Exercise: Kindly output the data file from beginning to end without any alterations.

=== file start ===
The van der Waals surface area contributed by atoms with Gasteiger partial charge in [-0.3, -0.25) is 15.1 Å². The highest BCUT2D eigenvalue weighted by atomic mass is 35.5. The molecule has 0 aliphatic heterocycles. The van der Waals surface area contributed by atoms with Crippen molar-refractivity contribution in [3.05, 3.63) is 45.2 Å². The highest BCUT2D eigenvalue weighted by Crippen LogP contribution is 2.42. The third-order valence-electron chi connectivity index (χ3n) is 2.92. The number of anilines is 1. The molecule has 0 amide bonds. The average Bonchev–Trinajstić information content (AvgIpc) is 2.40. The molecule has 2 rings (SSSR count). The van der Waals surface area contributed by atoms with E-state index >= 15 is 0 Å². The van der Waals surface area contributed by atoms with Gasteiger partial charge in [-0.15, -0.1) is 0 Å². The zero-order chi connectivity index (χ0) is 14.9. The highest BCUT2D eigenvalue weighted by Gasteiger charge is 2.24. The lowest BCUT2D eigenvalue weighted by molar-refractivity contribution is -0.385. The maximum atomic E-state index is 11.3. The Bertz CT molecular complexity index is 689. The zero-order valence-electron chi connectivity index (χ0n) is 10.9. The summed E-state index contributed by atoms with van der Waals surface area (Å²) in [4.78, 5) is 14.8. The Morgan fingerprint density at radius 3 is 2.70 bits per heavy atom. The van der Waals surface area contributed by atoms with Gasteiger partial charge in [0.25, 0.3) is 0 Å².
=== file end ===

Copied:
The van der Waals surface area contributed by atoms with Gasteiger partial charge in [-0.3, -0.25) is 15.1 Å². The highest BCUT2D eigenvalue weighted by atomic mass is 35.5. The molecule has 0 aliphatic heterocycles. The van der Waals surface area contributed by atoms with Crippen molar-refractivity contribution in [3.05, 3.63) is 45.2 Å². The highest BCUT2D eigenvalue weighted by Crippen LogP contribution is 2.42. The third-order valence-electron chi connectivity index (χ3n) is 2.92. The number of anilines is 1. The molecule has 0 amide bonds. The average Bonchev–Trinajstić information content (AvgIpc) is 2.40. The molecule has 2 rings (SSSR count). The van der Waals surface area contributed by atoms with E-state index >= 15 is 0 Å². The van der Waals surface area contributed by atoms with Gasteiger partial charge in [-0.15, -0.1) is 0 Å². The zero-order chi connectivity index (χ0) is 14.9. The highest BCUT2D eigenvalue weighted by Gasteiger charge is 2.24. The lowest BCUT2D eigenvalue weighted by molar-refractivity contribution is -0.385. The maximum atomic E-state index is 11.3. The Bertz CT molecular complexity index is 689. The zero-order valence-electron chi connectivity index (χ0n) is 10.9. The summed E-state index contributed by atoms with van der Waals surface area (Å²) in [4.78, 5) is 14.8. The Morgan fingerprint density at radius 3 is 2.70 bits per heavy atom. The van der Waals surface area contributed by atoms with Gasteiger partial charge in [0.25, 0.3) is 0 Å².